There are a few unspoken rules in most offices, but none are as interesting as the things the bosses know, but won’t tell you they know.
If you’re the type of employees who thinks they’re getting away with pretend illnesses or ‘sneaky’ office relationships, then this list is for you.
1. They know when you’re faking an MC
According to a poll by ST Jobs, Singaporean employees only took an average of four sick days in 2013 from their total entitlement of 14 days on average. Not bad… but what about those who do take advantage of their MC days?
Most employees are honest (a CareerBuilder survey found two thirds of staff only call in sick when they’re reallysick) but there are always those who will use any excuse to say they are ill
And if you’re one of them, your boss is well aware of what you’re doing.
According to a survey by Accountemps, a quarter of bosses believe their employees are faking sick days and 30% said they have checked in on an employee to make sure they’re actually sick.
Bosses: if you’re trying to figure out a way to reduce the amount of sick leave your staff are taking, click here.
2. They really do play favourites sometimes
You probably already knew this, but there are plenty of employers out there who play favourites.
In fact, a study from Georgetown University’s McDonough School of Business found 84% of senior executives agree that favouritism takes place at their organisation – but only 23% would admit to practicing it themselves.
The study defined favouritism as giving “preferential treatment based on factors unrelated to a person’s abilities, such as background, ideology or gut instincts”, but whether this is in regards to how much work they decide to delegate to their ‘favourite’ or their decision to promote someone, very few bosses will ever admit it happens.
“No one at this level of executive was going to admit it blatantly,” said the report’s author Jonathan Gardner.
3. They might just hire you because they think you’re good looking and fun to hang out with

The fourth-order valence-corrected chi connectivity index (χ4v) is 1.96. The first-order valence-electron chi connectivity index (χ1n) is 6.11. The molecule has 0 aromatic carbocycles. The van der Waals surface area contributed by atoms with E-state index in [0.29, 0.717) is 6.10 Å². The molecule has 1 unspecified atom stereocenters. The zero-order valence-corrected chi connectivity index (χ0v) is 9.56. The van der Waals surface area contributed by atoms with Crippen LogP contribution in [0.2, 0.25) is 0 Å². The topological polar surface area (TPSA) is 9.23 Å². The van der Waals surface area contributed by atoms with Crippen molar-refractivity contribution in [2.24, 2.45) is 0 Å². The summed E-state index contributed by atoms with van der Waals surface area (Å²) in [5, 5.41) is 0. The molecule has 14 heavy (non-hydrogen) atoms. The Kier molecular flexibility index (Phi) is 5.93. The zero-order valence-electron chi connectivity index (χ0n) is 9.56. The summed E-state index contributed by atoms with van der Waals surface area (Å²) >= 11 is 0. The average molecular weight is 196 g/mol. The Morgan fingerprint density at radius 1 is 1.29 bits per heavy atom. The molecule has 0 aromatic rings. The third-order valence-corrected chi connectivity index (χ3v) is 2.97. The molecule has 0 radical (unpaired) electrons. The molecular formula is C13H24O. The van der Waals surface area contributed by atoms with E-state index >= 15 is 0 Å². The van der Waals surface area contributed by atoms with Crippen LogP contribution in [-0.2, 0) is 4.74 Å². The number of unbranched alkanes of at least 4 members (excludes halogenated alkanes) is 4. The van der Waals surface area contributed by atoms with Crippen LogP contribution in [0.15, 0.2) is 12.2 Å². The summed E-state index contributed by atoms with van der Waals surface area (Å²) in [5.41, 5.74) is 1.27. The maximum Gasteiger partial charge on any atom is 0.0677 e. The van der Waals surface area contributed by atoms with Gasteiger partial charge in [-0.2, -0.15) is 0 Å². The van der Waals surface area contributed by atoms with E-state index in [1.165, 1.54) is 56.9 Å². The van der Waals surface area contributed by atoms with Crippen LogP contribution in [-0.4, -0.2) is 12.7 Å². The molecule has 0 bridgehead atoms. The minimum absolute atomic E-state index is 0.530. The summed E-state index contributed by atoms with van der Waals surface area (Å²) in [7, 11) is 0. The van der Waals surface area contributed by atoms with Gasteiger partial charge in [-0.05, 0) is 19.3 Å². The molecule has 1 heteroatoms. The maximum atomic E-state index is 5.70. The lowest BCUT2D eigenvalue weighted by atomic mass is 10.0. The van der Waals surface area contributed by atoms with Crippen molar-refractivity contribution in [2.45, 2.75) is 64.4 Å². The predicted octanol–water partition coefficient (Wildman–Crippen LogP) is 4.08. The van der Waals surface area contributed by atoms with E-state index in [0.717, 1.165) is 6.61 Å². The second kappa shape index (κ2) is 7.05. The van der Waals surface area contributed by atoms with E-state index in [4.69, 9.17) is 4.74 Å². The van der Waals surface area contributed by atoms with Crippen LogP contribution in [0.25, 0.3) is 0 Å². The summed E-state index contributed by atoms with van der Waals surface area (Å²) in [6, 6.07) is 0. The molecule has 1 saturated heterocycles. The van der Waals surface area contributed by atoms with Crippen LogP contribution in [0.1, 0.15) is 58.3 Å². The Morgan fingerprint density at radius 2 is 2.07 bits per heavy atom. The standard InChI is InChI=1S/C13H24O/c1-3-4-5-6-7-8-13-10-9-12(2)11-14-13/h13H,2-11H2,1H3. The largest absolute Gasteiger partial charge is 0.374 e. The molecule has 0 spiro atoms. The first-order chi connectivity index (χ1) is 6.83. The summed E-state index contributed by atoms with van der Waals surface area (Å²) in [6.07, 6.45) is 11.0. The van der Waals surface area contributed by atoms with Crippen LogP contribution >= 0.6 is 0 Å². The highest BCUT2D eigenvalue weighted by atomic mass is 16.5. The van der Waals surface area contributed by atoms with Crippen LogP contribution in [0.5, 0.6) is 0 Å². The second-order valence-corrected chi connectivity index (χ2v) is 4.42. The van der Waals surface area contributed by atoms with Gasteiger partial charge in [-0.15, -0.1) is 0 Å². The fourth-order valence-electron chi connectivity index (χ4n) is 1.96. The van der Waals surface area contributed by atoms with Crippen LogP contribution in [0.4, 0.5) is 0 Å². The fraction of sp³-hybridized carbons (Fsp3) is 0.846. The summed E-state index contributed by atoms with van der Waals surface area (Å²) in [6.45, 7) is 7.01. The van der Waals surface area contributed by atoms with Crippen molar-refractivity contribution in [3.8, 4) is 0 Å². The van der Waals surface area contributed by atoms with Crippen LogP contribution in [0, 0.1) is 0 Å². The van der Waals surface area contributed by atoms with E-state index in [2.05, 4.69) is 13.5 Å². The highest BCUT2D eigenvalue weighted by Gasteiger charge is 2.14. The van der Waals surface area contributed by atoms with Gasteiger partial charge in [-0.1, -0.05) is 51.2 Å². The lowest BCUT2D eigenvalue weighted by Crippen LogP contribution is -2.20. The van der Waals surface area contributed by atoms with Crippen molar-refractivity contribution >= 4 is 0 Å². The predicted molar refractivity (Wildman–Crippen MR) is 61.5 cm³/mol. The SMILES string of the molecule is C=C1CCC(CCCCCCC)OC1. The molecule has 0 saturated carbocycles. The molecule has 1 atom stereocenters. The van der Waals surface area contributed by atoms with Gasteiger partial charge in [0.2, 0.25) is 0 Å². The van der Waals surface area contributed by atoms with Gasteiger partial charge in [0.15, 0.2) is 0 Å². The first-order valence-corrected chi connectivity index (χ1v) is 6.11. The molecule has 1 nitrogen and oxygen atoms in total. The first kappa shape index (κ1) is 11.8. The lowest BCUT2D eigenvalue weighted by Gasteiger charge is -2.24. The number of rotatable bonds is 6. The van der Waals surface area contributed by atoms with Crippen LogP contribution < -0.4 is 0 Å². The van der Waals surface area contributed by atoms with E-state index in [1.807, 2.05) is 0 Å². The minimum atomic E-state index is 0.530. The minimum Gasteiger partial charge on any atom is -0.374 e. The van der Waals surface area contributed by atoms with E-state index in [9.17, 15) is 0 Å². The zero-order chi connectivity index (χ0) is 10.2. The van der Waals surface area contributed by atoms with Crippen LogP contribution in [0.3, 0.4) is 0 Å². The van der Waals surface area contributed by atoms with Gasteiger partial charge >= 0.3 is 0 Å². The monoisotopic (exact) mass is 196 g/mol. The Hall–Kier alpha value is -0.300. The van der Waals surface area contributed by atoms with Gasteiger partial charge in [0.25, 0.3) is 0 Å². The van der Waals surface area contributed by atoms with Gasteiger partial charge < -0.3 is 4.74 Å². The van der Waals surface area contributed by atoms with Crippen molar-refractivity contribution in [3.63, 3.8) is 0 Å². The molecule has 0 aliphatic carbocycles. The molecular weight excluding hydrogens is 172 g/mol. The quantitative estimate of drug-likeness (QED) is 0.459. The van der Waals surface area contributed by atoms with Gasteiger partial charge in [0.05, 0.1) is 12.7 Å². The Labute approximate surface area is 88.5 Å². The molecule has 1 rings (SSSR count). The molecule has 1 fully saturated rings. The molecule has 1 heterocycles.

Don’t believe some bosses really hire based on looks? Just ask Abercrombie & Fitch’s controversial CEO.
But in actual fact, more than half of bosses have admitted in recent research to hiring people based on their looks, or because they are “good to hang out with”. In a recent American Sociological Review journal, bosses admitted they are more likely to hire people with similar interests and hobbies to them.
“Of course employers are looking for people who have the baseline of skills to effectively do the job, but beyond that, employers really want people who they will bond with, who they will feel good around, who will be their friend and maybe even their romantic partner,” Dr Lauren Rivera, sociologist and assistant professor of management and organisations, told The Daily Mail.
“As a result, employers don’t necessarily hire the most skilled candidates.”
4. They 100% know you and your colleague are in a secret relationship
Yes, your boss knows you and that guy from marketing are having a clandestine affair – that much is almost certain, particularly if you work in a smallish office. But it’s whether he or she cares that you should be concerned about.
The fact that you can’t look each other in the eye, have started leaving and arriving to work together and always go to lunch together has pretty much given it away.
In fact, if you’re guilty of any of these 9 signs of an office relationship, then it’s pretty much guaranteed your boss knows about your not-so-secret lover.
5. They know how much you appreciate it when they go the extra mile
The good thing is, the best bosses in the world know exactly how they can make you smile – and that sometimes it’s the little things that count.
Your boss might tell you it’s “not a big deal” for you to leave half an hour early today, but he or she knows exactly how happy that will make you, and that they’ll see more productive results from you the next day – and a happier demeanour – because of it.
If you’re still not convinced bosses can actually be the best people in the world, read these amazing real life boss stories.